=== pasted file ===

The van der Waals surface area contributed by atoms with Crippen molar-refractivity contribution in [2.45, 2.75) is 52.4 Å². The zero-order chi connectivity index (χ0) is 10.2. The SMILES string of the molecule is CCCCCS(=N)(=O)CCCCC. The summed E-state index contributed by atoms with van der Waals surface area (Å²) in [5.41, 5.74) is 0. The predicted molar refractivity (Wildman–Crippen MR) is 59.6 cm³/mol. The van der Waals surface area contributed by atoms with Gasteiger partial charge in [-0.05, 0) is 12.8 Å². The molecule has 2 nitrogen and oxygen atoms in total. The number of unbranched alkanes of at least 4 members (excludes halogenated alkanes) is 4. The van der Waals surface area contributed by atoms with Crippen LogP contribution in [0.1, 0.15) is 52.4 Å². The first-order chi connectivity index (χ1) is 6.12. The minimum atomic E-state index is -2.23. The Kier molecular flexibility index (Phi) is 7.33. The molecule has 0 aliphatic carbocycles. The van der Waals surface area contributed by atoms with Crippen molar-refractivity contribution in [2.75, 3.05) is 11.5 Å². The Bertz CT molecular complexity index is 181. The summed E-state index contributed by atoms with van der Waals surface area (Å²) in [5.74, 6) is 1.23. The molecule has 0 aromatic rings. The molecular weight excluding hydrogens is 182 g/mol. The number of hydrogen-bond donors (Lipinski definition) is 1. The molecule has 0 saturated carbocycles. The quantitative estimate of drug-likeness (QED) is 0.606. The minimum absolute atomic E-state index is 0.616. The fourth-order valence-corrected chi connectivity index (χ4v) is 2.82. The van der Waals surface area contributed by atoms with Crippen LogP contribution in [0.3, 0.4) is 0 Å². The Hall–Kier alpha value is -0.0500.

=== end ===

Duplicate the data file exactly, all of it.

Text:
The van der Waals surface area contributed by atoms with Crippen molar-refractivity contribution in [2.45, 2.75) is 52.4 Å². The zero-order chi connectivity index (χ0) is 10.2. The SMILES string of the molecule is CCCCCS(=N)(=O)CCCCC. The summed E-state index contributed by atoms with van der Waals surface area (Å²) in [5.41, 5.74) is 0. The predicted molar refractivity (Wildman–Crippen MR) is 59.6 cm³/mol. The van der Waals surface area contributed by atoms with Gasteiger partial charge in [-0.05, 0) is 12.8 Å². The molecule has 2 nitrogen and oxygen atoms in total. The number of unbranched alkanes of at least 4 members (excludes halogenated alkanes) is 4. The van der Waals surface area contributed by atoms with Crippen LogP contribution in [0.1, 0.15) is 52.4 Å². The first-order chi connectivity index (χ1) is 6.12. The minimum atomic E-state index is -2.23. The Kier molecular flexibility index (Phi) is 7.33. The molecule has 0 aliphatic carbocycles. The van der Waals surface area contributed by atoms with Crippen molar-refractivity contribution in [2.75, 3.05) is 11.5 Å². The Bertz CT molecular complexity index is 181. The summed E-state index contributed by atoms with van der Waals surface area (Å²) in [5.74, 6) is 1.23. The molecule has 0 aromatic rings. The molecular weight excluding hydrogens is 182 g/mol. The number of hydrogen-bond donors (Lipinski definition) is 1. The molecule has 0 saturated carbocycles. The quantitative estimate of drug-likeness (QED) is 0.606. The minimum absolute atomic E-state index is 0.616. The fourth-order valence-corrected chi connectivity index (χ4v) is 2.82. The van der Waals surface area contributed by atoms with Crippen LogP contribution in [0.3, 0.4) is 0 Å². The Hall–Kier alpha value is -0.0500.